An online service
This option has several advantages. It is an all-inclusive package. For example, security and related matters are all taken care of for you. Backups are stored remotely. Their reliability is always superior to plugins or web hosts because it is a specialist service. And you are advised immediately if something goes wrong.
WP White Security rate Online WordPress backup services [as] the ultimate WordPress backup solution and recommend BlogVault. However, backups as an online service can prove more expensive than other methods, depending on the option you select. For example, BlogVault has packages that range in cost from $7.40 per month (for website backup) to $20.75 per month (for real-time backup and security).
Where should you store your WordPress backup?
Where your backup files are stored is of critical importance due to the security risks of storing your WordPress backup files on-site, that is, on your own website. This makes them susceptible to malicious hackers or anyone who wants to download your files. While most plugins suggest that you store the backups in a third party location, users are unaware of the dangers and tend to take the easiest options of storing the backup on the website.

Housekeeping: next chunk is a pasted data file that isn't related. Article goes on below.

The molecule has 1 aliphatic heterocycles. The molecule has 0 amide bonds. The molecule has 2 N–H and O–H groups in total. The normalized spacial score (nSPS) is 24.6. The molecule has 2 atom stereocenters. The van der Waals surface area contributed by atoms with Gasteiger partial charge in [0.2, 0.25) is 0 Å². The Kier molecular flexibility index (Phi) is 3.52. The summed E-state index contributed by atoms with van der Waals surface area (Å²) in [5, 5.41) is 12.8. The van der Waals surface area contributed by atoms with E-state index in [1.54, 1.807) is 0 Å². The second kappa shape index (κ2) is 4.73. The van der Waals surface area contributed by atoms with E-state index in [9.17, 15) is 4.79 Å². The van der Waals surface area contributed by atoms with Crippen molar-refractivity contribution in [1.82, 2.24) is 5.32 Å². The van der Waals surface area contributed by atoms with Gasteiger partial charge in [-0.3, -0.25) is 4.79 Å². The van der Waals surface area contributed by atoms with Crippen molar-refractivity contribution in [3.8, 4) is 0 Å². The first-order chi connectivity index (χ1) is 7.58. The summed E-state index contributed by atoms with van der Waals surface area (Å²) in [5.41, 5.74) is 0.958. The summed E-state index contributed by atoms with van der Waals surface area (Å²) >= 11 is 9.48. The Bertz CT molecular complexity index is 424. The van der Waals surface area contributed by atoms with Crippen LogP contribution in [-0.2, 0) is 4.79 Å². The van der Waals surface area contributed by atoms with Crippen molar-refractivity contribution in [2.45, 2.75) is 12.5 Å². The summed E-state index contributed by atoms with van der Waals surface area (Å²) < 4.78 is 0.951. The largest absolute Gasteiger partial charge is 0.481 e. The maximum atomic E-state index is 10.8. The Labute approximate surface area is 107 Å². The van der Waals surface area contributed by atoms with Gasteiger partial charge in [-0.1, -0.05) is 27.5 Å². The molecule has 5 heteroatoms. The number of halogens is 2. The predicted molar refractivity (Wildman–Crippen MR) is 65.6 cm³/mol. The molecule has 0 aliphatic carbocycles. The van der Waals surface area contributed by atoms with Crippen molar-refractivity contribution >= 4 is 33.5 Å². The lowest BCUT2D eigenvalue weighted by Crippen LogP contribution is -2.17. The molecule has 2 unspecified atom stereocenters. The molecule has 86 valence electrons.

Backup files and old revision files stored on site can be a source of many problems. Old revision files are typically created by developers when coding directly on live websites. For example, before making a change in the file index.php, developers make a copy of it named index.php.bak, so that if something goes wrong, they can easily restore the original file.
Both backup files and old revision backup files contain a wealth of information for hackers. The information in revision files depends on which file it is in, but it can include database connection details, WordPress authentication keys and salts, IPs allowed to access the dashboard, or a list of passwords for HTTP authentication. As already noted, WordPress backup files can contain all sorts of sensitive user information, such as passwords, account numbers, financial records and the website’s database.